Belly ★★★★★

'cause none of us are tryna play the victim
any disrespect then retaliation, instant

a loud thud is heard as a traffic light turns red and tommy cruises past it, the sound seemingly discordant with the gravity of the act. in a film focused on murder and drug-pushing, crimes that get you killed or locked up for life, hype williams declares that for a black man, it's all the same as something as innocuous as violating traffic laws. tommy's ensuing pride, "i'm out here smoking weed, speeding, all that, dawg. fuck that. that's me. untouchable", makes this all the more clear. BLACK* masculinity, as observed by black people, as depicted in belly, is shaped by the need to transcend the dehumanization intrinsic to blackness / the structures that make it so. the violence inflicted on / by tommy and sincere is intended as a reclamation of power. instead, it locks their community into cycles of terror where the real enemy is obfuscated. kisha's cries, "look what you did to me! i hate you. i hate you", as she repeatedly strikes her assailant, lament her forced transformation into a killer by misogynoirist black men who never had the clarity to direct their anger and confusion to its source. by momentarily achieving this clarity, kendrick echoes her sentiment on his address to white people, the blacker the berry:

you sabotage my community, making a killin'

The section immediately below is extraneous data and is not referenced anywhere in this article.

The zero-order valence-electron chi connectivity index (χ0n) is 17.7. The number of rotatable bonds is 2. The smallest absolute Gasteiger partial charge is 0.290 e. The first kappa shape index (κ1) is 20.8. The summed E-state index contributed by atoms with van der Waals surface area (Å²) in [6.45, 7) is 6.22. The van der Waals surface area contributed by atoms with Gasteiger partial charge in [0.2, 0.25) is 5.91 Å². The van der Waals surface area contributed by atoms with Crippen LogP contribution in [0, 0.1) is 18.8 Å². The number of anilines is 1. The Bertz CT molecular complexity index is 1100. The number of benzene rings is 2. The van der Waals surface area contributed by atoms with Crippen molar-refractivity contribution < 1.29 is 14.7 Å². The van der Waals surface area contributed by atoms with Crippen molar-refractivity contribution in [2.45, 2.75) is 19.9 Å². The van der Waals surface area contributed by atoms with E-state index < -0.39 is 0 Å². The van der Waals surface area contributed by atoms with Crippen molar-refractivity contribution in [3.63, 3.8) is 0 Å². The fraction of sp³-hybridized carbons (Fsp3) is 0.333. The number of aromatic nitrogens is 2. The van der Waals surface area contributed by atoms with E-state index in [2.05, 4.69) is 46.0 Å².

you made me a killer, emancipation of a real nigga

belly ambitiously attempts to show that a release from these fatalistic destinies, in which you kill or are killed, exists. the question is whether hype williams meant to portray sincere's escape to africa and tommy's newfound knowledge of self / the forces that hold him captive within his being as equal releases. rev. savior's speech to tommy provides a potential answer:

they use what you fear against you. your fear of death. your fear of imprisonment. where in this world is anyone safe from death? you see the lies you've been told? the path you take is not your own.

sincere keeps on running, searching for release in a continent that mirrors his own suffering, while tommy's life flashes before his eyes—he sees the ways he has been instrumental to his oppression and that of everyone around him. through accepting rev. savior's embrace, through not running, he is freed from the fear that had seeped into his skin.

*if you, a man/individual of any other race, think this film applies to you or that you can somehow relate to it, fuck off. where do you get off?

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